COVID-19 & Your Business: Frequent Questions

May employees refuse to come to work for fear of exposure to COVID-19 in the workplace?

Employers should be mindful that OSHA protects an employee’s right to refuse to work if the employee reasonably believes that he or she is exposed to an imminent danger, which is defined as a reasonable expectation of death or serious physical harm immediately or before the imminence of such danger can be eliminated through OSHA’s enforcement procedures. OSHA has prepared guidance on how to prevent or limit workplace exposure to COVID-19. Employers should promptly address employee concerns regarding exposure to the COVID-19 and consult with legal counsel before taking any disciplinary action against employees who refuse to work.

While the general risk of contracting COVID-19 likely may not constitute imminent danger, there is a greater chance that the imminent danger test has been met in cases where one or more employees at a work site have contracted the virus. Additionally, if two or more employees refuse to work due to fears about exposure to COVID-19 or one employee advocates for a group of employees who refused to work due to exposure to COVID-19, these actions may be protected under the National Labor Relations Act as protected concerted activity, even if the workforce is not unionized.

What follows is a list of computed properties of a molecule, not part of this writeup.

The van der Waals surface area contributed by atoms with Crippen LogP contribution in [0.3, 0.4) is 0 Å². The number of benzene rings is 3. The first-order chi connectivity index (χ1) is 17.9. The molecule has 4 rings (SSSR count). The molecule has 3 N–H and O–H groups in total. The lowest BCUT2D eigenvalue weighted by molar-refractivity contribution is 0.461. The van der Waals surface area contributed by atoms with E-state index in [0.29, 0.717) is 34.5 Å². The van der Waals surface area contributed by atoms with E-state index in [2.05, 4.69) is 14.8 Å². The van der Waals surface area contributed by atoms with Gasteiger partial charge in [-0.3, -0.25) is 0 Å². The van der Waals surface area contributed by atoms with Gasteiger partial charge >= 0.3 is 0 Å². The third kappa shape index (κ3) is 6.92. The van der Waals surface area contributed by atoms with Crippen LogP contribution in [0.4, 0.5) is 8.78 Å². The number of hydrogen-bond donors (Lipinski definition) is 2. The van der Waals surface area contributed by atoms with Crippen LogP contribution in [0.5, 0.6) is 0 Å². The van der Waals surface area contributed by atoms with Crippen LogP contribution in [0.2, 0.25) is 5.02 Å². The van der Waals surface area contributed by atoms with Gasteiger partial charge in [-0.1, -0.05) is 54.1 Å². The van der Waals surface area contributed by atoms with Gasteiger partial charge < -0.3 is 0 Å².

The ADA may also come into play if an employee is refusing to come in to work due to an underlying medical condition that may put the employee at greater risk of serious illness from COVID-19. In such a situation, employers should engage in the interactive process and take steps to reasonably accommodate the employee.

Last updated June 22

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